Second, stamina. If the magazine has been around for ten years or more, it's likely to have a more substantial reputation, and less likely to fold between the time you send work to them and the time you get it back.

Third, class. In the racing form, this means the size of the purse the horse is racing for. In poetry, there's no purse. It's a strange profession in which you give away your primary product in the hope of ancillary revenues -- teaching jobs, fellowships, reading circuits. So class here means circulation. How many people might actually read your poem? Pick a magazine that has a circulation of 1000 over one with a circulation of 200.

Contests are very popular these days, and they can be a good way to go, although I haven't done it myself. You'll have to pay a small entry fee to most contests, so think about whether you want to make that investment. If a contest is sponsored by a legitimate magazine or organization, and if it has judges with decent credentials, you can assume it's probably on the up and up. A few years ago, there was a scandal about contest prizes all being won by friends or former students of the judges, but most places have now been shamed out of that. Many of the contests are chapbook contests, and if you have a body of work you're pleased with, look into them.

A book of poems? That's for later. Start with the first steps.

Wow...well, I guess that's what I'm going to say.

Friday, October 10, 2008

Battle of the Decades

THE '40S
Peggy Lee

THE '50S
Fats Domino
It's You I Love

THE '60S
Tom Jones
What's New Pussycat?

THE '70S
Earth, Wind & Fire/The Emotions
Boogie Wonderland

THE '80S
Queen of the Broken Hearts

THE '90S
Billy Idol
Cradle of Love

An overwhelming -- and gratifying for me -- vote for Margaret, for warmth, intelligence and musicianship. REM second with three votes, although Fred Koller suggested "REM are the Monkees for gen x slackers." Which is a putdown of sorts, but where does it leave me, given that I'm on record as liking the Monkees? One for Lee Michaels, One for Madonna, coming up surprisingly short in the intergenerational battle of the divas.

Another great pop diva of the 40s up this time around, but I don't that she'll get the same type of support.

And since I'm not sure who I'm supporting this time, instead of my usual elimination stratagem, ending with my winner, I'll just go through them at more or less random.

Well, I'll probably eliminate Loverboy first off. They aren't so much worse than the others in the "Well, Dick, I'd give it a 76 -- it's got a good beat, you can dance to it" sweepstakes. But I couldn't really listen to it all the way through.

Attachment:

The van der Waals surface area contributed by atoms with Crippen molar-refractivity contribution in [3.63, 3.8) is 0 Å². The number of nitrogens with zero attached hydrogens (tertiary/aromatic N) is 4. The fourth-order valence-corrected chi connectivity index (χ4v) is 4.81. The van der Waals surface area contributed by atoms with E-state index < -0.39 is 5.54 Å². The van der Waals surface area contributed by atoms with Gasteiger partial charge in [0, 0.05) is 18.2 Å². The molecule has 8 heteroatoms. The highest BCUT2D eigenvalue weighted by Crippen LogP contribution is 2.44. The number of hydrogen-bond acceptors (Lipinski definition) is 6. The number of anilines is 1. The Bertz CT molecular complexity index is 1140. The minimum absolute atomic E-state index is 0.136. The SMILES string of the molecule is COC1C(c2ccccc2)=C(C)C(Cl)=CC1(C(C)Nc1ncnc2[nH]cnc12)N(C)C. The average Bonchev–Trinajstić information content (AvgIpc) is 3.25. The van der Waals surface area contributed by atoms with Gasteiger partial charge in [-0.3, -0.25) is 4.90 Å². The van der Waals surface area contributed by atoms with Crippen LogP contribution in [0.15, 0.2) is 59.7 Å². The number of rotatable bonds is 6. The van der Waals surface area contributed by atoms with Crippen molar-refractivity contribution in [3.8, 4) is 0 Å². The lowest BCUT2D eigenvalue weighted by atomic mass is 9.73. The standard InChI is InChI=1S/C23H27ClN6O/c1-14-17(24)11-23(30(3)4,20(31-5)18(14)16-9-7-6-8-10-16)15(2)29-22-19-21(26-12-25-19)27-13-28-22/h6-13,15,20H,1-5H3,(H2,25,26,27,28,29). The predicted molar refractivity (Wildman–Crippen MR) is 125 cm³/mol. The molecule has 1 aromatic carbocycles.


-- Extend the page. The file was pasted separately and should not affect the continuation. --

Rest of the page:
Billy Idol's got a good beat, and you can dance to him, and he has a girl in his video who takes her shirt off, and he takes his shirt off, and he snarls a lot, and he's entertaining enough.

Earth Wind and Fire have a great beat, and you can really get down to them. Plus they have all those great 70s outfits, and some nice playing, and some great grooves.

Manana is a dumb cutesy song, and more than a little racist, but it does have Peggy Lee, and Lordy lord, she was pretty back then.

Can I really even be considering voting for Tom Jones? Come on, admit it, some of the rest of you are tempted, too. This is a guilty pleasure, and while you can get a YouTube of Tom performing it in concert (really awful), the recording plus Japanese anime is the best way of experiencing it.

No YouTube for Fats -- I have a link to the song on It's not Fats at his absolute best, but it's plenty good.

So I'm between -- God help me -- What's New Pussycat, and Earth Wind and Fire, and Fats. Stay tuned while my good taste angel and my bad taste angel battle this one out.

And...since this was sent out...bad taste has triumphed, and I went with the Pussycat, in spite of this from my daughter Wendy:

I am sorry, but you have all lost your minds. This is a crappy choice and there is nothing I want to vote for - and certainly not What's New, Pussycat? Alexandra had the best out of all - she is thousands of miles away. She could have pretended her email was down, thus saving herself from her humiliation. I guess I will go with Billy Idol, if no abstentions are permitted - but I would prefer to abstain. If it is good enough for Sarah Palin's family, it should be good enough for us - oh wait, it wasn't good enough for them either.

Thursday, October 09, 2008

Saxophone Colossus

The blog 17 Green Buicks has a list of important jazz albums, including G-Man, the album recorded live by Sonny Rollins at Opus 40 in 1986, and acclaimed by critics as one of the best jazz albums of the 80s -- one of the rare albums to capture the strength of a live Sonny Rollins performance.

This was also the concert where Sonny fell and broke his foot, got up and finished the gig. You can see it on YouTube -- the Green Buick guy links to it. I added my reminiscences to the third of the YouTube segments.